We conquered Australia and we’re not sorry


Some stupid woman from Victoria has caused a stir with a tweet about the 250th anniversary of Captain James Cook’s discovery of Australia. The “stupid,” “woman” and “from Victoria” should indicate the nature of the tweet. Here it is:

The Australian has summarised the political fallout, with barbs traded between Australian Prime Minister Scott Morrison and Victorian Premier Daniel Andrews, and it is as predictable as ever.

The same arguments go back and forth every year. The left charge that Australia was invaded and we genocided the Aborigines. The right counters quite rightly that we settled Australia, the aborigines were never a unified nation with a flag, the muslims or some other Europeans would have conquered them anyway, we get embroiled in disputes over numbers and intent, and we point out that the killing was mutual and that Aboriginal culture was barbarically cruel.

Both the left and the right are correct.

We have been socialised to believe that taking a country from the cold dead hands of another people is a bad thing. It’s not. Every single nation on the Earth lives on land which their forebears took from somebody else. The genius of the left has been in their ability to make us forget this.

We are currently living through the psychological warfare stage of an ethnic conflict. It is an ancient axiom of warfare that the best way to win a battle is by not having to fight at all. The Australian descendants of the people who built this country are told that we bear an inextinguishable guilt for being here in the first place, that we do not exist as a people and that we should give up our rights, our land and our very lives to the people we conquered, and to new conquerers.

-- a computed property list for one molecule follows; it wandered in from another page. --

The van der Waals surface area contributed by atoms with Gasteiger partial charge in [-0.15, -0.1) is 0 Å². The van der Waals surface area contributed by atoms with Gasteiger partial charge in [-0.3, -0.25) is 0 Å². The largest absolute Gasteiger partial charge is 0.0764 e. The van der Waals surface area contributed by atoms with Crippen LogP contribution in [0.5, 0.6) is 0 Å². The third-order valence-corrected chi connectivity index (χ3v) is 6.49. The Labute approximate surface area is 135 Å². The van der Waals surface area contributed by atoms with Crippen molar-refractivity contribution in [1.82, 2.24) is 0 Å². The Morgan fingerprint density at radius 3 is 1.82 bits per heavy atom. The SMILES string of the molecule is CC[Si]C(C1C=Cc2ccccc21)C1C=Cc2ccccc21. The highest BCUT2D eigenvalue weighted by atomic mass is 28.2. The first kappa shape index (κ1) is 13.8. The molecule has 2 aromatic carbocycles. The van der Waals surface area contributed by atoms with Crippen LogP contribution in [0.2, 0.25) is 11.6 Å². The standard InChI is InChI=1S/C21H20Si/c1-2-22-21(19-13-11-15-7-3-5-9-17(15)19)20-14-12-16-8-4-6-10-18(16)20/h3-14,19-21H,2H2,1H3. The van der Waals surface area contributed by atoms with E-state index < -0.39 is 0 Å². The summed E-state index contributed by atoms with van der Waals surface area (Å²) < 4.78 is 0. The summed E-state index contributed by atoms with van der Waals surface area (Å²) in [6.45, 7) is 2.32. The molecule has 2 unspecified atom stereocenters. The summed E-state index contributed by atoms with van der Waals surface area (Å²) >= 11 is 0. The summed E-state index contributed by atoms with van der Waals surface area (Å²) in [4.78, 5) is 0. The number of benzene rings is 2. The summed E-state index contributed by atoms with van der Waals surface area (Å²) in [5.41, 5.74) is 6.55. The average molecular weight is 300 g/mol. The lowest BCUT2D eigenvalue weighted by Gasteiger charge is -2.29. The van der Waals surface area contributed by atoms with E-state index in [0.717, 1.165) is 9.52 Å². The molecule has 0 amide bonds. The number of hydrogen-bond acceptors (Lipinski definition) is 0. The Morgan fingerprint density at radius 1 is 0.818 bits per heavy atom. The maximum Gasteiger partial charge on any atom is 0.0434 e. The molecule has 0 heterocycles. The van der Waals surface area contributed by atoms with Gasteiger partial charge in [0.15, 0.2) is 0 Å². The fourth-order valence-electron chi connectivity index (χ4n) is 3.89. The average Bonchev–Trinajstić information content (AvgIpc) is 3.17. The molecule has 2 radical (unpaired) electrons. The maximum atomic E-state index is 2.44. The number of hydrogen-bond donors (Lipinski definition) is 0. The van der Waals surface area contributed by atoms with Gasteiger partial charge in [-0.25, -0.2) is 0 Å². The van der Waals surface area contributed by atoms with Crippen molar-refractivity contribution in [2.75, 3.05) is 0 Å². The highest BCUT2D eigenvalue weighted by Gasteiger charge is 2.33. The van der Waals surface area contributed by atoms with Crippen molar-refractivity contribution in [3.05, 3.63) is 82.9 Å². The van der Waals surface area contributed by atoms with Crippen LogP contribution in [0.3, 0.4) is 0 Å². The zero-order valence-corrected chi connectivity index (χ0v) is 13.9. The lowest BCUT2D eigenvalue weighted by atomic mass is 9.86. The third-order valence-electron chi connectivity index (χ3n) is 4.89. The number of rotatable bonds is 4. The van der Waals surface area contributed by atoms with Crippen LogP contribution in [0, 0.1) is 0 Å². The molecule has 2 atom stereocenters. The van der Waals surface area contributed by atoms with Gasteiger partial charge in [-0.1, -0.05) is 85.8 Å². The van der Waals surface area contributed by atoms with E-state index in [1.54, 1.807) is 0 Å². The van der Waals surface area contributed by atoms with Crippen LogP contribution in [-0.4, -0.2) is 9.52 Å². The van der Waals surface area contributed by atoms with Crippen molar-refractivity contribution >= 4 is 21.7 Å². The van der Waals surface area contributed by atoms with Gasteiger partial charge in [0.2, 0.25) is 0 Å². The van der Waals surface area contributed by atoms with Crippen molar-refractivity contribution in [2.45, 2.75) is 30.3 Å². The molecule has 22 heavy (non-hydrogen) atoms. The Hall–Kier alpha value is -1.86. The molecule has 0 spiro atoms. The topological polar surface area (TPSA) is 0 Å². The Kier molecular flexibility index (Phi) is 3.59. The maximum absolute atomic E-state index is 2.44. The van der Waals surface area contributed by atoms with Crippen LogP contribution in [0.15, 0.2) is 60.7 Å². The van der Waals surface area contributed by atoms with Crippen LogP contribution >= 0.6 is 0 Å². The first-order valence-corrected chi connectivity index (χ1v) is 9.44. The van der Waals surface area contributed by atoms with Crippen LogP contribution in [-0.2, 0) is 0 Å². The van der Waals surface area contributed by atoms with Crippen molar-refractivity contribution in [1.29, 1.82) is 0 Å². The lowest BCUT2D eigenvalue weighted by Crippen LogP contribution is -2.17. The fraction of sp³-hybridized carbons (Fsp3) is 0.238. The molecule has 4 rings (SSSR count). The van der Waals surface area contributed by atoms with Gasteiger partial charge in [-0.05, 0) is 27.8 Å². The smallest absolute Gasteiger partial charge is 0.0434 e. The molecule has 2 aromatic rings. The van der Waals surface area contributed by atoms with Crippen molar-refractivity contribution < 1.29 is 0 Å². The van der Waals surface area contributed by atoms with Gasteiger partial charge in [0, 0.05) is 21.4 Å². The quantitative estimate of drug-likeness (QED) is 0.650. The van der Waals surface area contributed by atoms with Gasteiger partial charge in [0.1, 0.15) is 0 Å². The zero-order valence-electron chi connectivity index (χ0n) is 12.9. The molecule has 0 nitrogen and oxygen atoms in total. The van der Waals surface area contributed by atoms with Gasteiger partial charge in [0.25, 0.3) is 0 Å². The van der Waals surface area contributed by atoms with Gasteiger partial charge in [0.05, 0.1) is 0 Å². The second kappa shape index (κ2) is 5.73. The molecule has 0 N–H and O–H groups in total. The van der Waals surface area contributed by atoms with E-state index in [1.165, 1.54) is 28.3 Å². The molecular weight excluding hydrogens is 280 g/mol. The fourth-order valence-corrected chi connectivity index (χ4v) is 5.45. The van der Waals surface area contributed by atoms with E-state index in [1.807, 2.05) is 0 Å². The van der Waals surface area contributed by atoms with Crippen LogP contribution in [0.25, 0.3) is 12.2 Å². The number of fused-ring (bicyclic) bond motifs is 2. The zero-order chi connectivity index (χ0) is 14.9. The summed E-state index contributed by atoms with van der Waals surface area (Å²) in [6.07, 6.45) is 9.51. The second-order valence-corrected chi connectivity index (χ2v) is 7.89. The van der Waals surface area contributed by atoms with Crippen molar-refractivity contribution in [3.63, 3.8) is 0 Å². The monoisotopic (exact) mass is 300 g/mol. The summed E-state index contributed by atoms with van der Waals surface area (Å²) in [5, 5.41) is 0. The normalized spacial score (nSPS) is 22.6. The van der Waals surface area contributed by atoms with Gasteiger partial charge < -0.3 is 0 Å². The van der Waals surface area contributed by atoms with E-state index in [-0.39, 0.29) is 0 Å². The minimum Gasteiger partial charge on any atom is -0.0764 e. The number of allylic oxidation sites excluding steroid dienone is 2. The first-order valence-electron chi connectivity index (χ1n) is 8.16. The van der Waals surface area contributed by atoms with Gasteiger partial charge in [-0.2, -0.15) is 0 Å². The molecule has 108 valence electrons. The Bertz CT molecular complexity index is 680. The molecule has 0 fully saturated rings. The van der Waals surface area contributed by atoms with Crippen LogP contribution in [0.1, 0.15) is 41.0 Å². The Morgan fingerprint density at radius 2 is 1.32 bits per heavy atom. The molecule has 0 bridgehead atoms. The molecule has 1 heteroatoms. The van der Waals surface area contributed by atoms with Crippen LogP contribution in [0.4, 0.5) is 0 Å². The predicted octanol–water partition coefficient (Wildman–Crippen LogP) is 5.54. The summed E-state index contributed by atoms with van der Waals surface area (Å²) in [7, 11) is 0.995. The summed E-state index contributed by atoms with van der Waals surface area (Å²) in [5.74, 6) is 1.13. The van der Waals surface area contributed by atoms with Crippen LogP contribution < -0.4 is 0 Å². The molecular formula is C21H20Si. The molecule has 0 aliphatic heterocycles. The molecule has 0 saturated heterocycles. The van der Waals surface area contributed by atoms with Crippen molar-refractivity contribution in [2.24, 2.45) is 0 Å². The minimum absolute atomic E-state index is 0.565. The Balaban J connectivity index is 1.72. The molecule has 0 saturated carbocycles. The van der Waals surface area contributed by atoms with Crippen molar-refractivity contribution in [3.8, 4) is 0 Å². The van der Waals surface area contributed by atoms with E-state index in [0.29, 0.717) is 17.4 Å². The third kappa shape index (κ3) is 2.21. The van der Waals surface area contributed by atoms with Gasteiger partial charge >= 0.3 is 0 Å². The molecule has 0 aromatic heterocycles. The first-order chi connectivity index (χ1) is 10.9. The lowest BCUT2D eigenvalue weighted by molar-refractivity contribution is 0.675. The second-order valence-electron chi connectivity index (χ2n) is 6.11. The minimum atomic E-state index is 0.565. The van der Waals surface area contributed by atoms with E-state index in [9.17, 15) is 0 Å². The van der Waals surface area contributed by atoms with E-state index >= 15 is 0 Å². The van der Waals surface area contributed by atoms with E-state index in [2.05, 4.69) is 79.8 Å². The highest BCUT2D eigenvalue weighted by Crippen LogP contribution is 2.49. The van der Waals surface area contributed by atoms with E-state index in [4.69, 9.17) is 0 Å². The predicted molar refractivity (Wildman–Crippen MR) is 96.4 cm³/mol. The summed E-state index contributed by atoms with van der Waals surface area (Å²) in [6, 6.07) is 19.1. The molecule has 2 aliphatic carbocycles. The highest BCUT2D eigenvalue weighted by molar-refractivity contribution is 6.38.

Either this psychological warfare will succeed and we will fade from the earth, or we will find a way to defeat it. Comparing the Captain Cook Day celebrations a mere 50 years ago to the current farce in locked down Australia, it appears the psychological warfare is working.

The first step to victory is to reframe the way we see the arrival of the British in Australia. Our ancestors conquered this land. Their mercy spared the aborigines, yet it also prolonged their suffering. Our sole responsibility is to safeguard and expand the civilisation they built here so we can pass it on to our progeny.

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David has studied history and political science at Melbourne University. His thesis was written on how the utilisation of Missile Defence can help to achieve nuclear disarmament. His interest in history was piqued by playing a flight simulator computer game about the Battle of Britain, and he hopes to one day siphon the earnings from his political writings into funding the greatest prog-rock concept album the world has ever seen.